LOS ANGELES — When sisters Elizabeth and Emily Hinkler take the stage at the Odyssey Theater in Los Angeles, they transport the audience to Berlin in the pre-Nazi years of the Weimar Republic, and the dark days that were to lie ahead.
Identical twins in life and in character, the pair share the simple, but charming set of their fictional apartment, as well as that of a cabaret act that the German siblings Magda (Emily) performs and the home-bound Matilde (Elizabeth) writes. As their two-woman show “My Sister” unfolds, the pair leads us on a chilling journey to the rise of totalitarianism, eugenics and other horrors of the Nazi era.
As the play develops, it becomes increasingly clear that Matilde, who was born with cerebral palsy, is in danger from the threats lurking outside their cozy home. The two must survive on wits, meager rations and hopes of living “immer zusammen,” the German refrain for “always together” which they repeat throughout the play with as much affection as a sibling says, “I love you.”
The strength of the play, says playwright Janet Schlapkohl, who is not Jewish, is the “relationship between the sisters, in the play and in life.”
“My Sister” is the brainchild of Schlapkohl, who spent about a year on the first draft as a student in the Iowa Playwrights Workshop, a master’s program at the University of Iowa. She wrote it specifically for the Hinkler twins, then college juniors.
At 4’11”, the pair, who were born premature, are tiny. But on stage, they radiate. Magda delivers as a cabaret artist and Matilde shines with wit and a convincing, palsied posture, defiantly listening to her friend, a contraband shortwave radio she refers to as a “she.”
The material transformed through 75 drafts and revisions before the twins performed it on campus in 2013. About a year later, they moved west and, producing it themselves for the local Fringe Festival, where director Paul David Story took the helm. The sisters won the Duende Distinction award for acting and an Encore Producers Award, which led it to the Odyssey.
During the Fringe Festival, the Hinklers promoted “My Sister” to the United Cerebral Palsy of Los Angeles, retirement homes, and organizations for Holocaust survivors and twins. Under the Odyssey’s artistic director, Ron Sossi, who co-directs with Paul David Story, the Odyssey recently extended the show through March 20.
With the ongoing success of her play, Schlapkohl discusses her depiction of 1932 Berlin with The Times of Israel.
What inspired you to write “My Sister”?
While teaching a class at the university, I found that much of the Nazi-era history, though not forgotten, was not understood and many individuals were not known at all. For example, if I’d ask, ‘Who was Dr. Mengele? Himmler? Goering?’ they [her students] had no idea. They were able to box up the history, ‘Those were Nazis,’ as if [they] were a foreign species, a different sort of human, something that couldn’t possibly happen again, something belonging to the past and thus easily disposed of. This had alarming elements.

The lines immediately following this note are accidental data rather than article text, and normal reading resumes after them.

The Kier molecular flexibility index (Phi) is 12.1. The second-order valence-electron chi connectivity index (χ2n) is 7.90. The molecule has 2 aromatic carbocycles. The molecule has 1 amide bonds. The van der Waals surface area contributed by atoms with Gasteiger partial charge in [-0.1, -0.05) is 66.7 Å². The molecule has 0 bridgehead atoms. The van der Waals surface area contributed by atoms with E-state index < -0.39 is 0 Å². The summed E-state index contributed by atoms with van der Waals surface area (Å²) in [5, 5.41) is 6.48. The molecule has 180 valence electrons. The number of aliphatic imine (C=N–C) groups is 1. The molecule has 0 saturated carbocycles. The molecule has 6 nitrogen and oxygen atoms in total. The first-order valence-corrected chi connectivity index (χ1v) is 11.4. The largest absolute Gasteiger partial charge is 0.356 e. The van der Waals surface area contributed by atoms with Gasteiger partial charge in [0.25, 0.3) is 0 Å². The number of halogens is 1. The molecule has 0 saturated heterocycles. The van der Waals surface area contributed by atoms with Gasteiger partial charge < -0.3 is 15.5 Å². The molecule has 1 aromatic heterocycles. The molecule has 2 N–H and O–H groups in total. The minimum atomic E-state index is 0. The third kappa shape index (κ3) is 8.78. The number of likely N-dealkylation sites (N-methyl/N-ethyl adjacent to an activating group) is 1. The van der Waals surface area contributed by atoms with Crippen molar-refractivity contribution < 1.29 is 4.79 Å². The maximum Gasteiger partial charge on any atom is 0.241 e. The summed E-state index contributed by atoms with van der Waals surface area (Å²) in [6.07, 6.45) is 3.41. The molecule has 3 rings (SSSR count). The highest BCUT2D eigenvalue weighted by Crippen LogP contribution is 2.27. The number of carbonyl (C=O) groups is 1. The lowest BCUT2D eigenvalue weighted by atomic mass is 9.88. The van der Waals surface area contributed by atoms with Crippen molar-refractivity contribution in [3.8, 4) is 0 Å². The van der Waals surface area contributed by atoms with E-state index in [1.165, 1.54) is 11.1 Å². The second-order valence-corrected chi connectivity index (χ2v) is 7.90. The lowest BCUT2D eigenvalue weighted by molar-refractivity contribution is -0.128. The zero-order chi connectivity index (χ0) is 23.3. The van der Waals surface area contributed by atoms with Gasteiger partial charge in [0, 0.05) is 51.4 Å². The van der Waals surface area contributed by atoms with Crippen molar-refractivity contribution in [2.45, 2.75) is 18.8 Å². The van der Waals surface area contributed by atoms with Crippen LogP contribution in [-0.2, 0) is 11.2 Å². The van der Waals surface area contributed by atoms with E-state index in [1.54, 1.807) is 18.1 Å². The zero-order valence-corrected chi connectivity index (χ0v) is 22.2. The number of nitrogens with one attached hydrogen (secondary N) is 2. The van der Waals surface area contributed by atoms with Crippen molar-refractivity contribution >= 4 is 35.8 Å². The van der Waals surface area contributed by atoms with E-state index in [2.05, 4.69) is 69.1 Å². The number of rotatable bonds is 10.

What about this subject matter fascinates you?
The massive scale of cruelty. The adoption of cruelty as a socially accepted norm. I am fascinated by the era for the same reasons that most people are; the struggle to answer questions: ‘How could it have happened? What were they thinking? Why did they hate so much? What allows people to be influenced by propaganda?’ And I don’t want to be afraid to ask myself, ‘What about me? What could influence me, what or whom do I hate and why?’ And I listen to the news and I worry when I hear things that echo that distant bell.
What do you hope “My Sister” conveys to audiences?
I want to make us consider how we view others. I want the audience to think about their own perceptions, and the conclusions we make before getting to know someone.
What has surprised you about public response to the play?
‘I was surprised at the actors’ ability to go to the dark edges of their personalities’
Nothing has really, because I have been watching it grow with Emily and Elizabeth. I saw what they were capable of, and was certain audiences would respond to their characters and their relationship. The play grew leaps and bounds at the Fringe under the direction of Paul David Story. When I saw the play again after seeing it last at the Quad Cities Theatre Workshop, I was surprised at the actors’ ability to go to the dark edges of their personalities in bringing the characters to life.
What has the play’s success revealed to you?
It shows that people are still interested in history, even when the outcome is surmised or known. I think it may trigger an interest in the history of the treatment of the disabled in Germany at that time. I hope it demonstrates an interest in understanding someone with a disability.
What is next for “My Sister” and for you?
We hope to find someone who is interested in producing a longer version as a film. For that I am looking at finding another screenwriter and we are looking for a producer. We hope the play will be picked up by additional theaters, to travel, hopefully to the East Coast.
I am working on two different plays. One is called, “Also the Rhino” and the other is a one-woman show, “Without Tigers.” I hope to have one ready for a first performance by summer.
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